The Move from Isolation

Following the First Vatican Council in 1870 (at which the hierarchy of the Church of Holland were refused admittance), a considerable dissent among Catholics, especially in Germany, Austria and Switzerland, arose over  the dogma of papal infallibility. The dissenters, while holding the Church in General Council to be infallible, could not accept the proposition that the Pope, acting alone, in matters of faith and morals is infallible. Many formed independent communities that came to be known as Old Catholic. They are called Old Catholics because they sought to adhere to the beliefs and practices of the Catholic Church of the post-Apostolic era. The Old Catholic communities appealed to the Archbishop of Utrecht who consecrated the first bishops for these communities. Eventually, under the leadership of the Church of Holland, these Old Catholic communities joined together to form the Utrecht Union of Churches. The Utrecht Union of Churches approbated, in 1908, the establishment of a mission in Great Britain. Archbishop Gerardus Gul of Utrecht consecrated Father Arnold Harris Matthew, a resigned Roman Catholic priest, Regionary Bishop for England. It was Bishop Mathew’s charge to minister among Anglo-Catholics and Roman Catholics impeded from full participation in the life and sacraments of the Church. Toward this end, Bishop Mathew consecrated Austrian nobleman, Prince Rudolph Edward de Landes Berghes, in 1913 for work in Scotland. Prince Rudolph (1873-1920) left England for the United States at the onset of World War I.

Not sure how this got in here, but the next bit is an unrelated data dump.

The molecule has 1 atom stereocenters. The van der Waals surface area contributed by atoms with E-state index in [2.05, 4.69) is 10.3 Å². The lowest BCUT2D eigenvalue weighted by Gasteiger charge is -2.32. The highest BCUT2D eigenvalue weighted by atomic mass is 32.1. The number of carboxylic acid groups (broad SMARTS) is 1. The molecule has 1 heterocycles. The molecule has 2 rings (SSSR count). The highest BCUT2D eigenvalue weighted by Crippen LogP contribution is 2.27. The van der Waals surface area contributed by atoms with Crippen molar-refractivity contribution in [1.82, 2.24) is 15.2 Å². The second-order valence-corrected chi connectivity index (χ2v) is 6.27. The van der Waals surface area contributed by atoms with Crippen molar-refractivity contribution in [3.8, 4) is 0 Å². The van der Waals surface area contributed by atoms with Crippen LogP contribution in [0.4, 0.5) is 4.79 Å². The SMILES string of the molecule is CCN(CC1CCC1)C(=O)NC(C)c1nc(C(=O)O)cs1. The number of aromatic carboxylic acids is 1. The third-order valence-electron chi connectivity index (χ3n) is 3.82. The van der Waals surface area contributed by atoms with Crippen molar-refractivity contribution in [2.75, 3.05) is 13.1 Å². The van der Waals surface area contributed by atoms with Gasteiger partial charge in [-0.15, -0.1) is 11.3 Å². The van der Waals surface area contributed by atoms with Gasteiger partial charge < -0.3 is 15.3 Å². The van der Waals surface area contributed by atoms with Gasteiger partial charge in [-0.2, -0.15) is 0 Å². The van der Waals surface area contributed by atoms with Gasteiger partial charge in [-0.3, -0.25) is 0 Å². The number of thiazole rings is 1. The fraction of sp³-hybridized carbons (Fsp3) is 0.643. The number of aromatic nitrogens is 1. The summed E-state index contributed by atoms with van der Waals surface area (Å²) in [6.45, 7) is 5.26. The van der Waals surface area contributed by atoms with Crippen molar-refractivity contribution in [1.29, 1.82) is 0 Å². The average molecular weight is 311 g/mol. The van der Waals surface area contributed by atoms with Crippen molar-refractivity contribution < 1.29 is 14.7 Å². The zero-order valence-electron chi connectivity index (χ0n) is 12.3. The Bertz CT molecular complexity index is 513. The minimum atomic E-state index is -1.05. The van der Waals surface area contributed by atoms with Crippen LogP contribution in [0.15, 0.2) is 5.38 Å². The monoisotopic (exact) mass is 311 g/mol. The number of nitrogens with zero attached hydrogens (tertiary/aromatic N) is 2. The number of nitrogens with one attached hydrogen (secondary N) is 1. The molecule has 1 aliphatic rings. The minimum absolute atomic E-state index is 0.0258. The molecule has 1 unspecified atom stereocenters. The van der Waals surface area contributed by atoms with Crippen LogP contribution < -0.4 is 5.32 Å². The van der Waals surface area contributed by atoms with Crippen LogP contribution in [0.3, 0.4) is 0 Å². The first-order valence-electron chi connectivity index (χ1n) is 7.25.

In the United States Bishop de Landes Berghes, in spite of great difficulty and isolation from the Utrecht Union of Churches, due to Bishop Mathew’s hasty action in withdrawing from the Union, was able to plant the roots of an independent expression of Catholicism in America. He elevated to the episcopacy two priests, Carmel Henry Carfora and William Francis Brothers. Each of these bishops, in his own manner, continued the mission begun by Bishop de Landes Berghes. With the passing of these original organizers from the ecclesiastical scene, the Old Catholic Church in the United States has evolved from a fairly centralized administration with structured oversight of ministry to a local and regional model of administration with self-governing dioceses and provinces more closely following St. Ignatius of Antioch’s concepts of the Church as a communion of communities each laboring together to proclaim the message of the Gospel.

Recent Developments at the suggestion of the Archbishop of Utrecht, the Old Catholic bishops in the United States established the Council of Independent Catholic Bishops as a means to more closely coordinate ministry and serve as a forum for better communication and exchange of ideas and planning. Since its founding in 1982, the Council has achieved some success in bringing a greater sense of unity and purpose and action to the Old Catholic hierarchy in the United States.

 

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